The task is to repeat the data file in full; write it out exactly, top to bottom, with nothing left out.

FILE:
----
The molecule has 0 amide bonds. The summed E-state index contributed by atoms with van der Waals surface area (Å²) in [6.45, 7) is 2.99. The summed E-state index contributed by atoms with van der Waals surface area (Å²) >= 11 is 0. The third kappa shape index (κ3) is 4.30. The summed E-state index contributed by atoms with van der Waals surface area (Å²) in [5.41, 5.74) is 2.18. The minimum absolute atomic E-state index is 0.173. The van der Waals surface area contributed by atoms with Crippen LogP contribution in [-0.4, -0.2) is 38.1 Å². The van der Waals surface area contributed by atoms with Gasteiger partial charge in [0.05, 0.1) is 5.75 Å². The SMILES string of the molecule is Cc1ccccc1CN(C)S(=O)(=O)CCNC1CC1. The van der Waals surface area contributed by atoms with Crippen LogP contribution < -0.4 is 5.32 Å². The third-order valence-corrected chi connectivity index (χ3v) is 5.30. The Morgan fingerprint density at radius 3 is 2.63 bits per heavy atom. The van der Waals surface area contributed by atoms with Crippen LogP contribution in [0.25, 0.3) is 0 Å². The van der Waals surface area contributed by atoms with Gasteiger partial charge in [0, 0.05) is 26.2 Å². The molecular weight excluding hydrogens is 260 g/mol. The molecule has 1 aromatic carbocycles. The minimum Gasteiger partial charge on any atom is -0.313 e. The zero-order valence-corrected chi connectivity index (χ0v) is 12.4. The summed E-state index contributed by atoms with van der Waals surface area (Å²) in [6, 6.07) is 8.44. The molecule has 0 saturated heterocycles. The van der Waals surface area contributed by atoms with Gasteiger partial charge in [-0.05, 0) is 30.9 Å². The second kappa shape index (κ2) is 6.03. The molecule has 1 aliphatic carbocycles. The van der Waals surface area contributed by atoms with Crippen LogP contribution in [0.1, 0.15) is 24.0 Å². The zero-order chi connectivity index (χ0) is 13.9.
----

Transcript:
The molecule has 0 amide bonds. The summed E-state index contributed by atoms with van der Waals surface area (Å²) in [6.45, 7) is 2.99. The summed E-state index contributed by atoms with van der Waals surface area (Å²) >= 11 is 0. The third kappa shape index (κ3) is 4.30. The summed E-state index contributed by atoms with van der Waals surface area (Å²) in [5.41, 5.74) is 2.18. The minimum absolute atomic E-state index is 0.173. The van der Waals surface area contributed by atoms with Crippen LogP contribution in [-0.4, -0.2) is 38.1 Å². The van der Waals surface area contributed by atoms with Gasteiger partial charge in [0.05, 0.1) is 5.75 Å². The SMILES string of the molecule is Cc1ccccc1CN(C)S(=O)(=O)CCNC1CC1. The van der Waals surface area contributed by atoms with Crippen LogP contribution < -0.4 is 5.32 Å². The third-order valence-corrected chi connectivity index (χ3v) is 5.30. The Morgan fingerprint density at radius 3 is 2.63 bits per heavy atom. The van der Waals surface area contributed by atoms with Crippen LogP contribution in [0.25, 0.3) is 0 Å². The van der Waals surface area contributed by atoms with Gasteiger partial charge in [0, 0.05) is 26.2 Å². The molecular weight excluding hydrogens is 260 g/mol. The molecule has 1 aromatic carbocycles. The minimum Gasteiger partial charge on any atom is -0.313 e. The zero-order valence-corrected chi connectivity index (χ0v) is 12.4. The summed E-state index contributed by atoms with van der Waals surface area (Å²) in [6, 6.07) is 8.44. The molecule has 0 saturated heterocycles. The van der Waals surface area contributed by atoms with Gasteiger partial charge in [-0.05, 0) is 30.9 Å². The second kappa shape index (κ2) is 6.03. The molecule has 1 aliphatic carbocycles. The van der Waals surface area contributed by atoms with Crippen LogP contribution in [0.1, 0.15) is 24.0 Å². The zero-order chi connectivity index (χ0) is 13.9.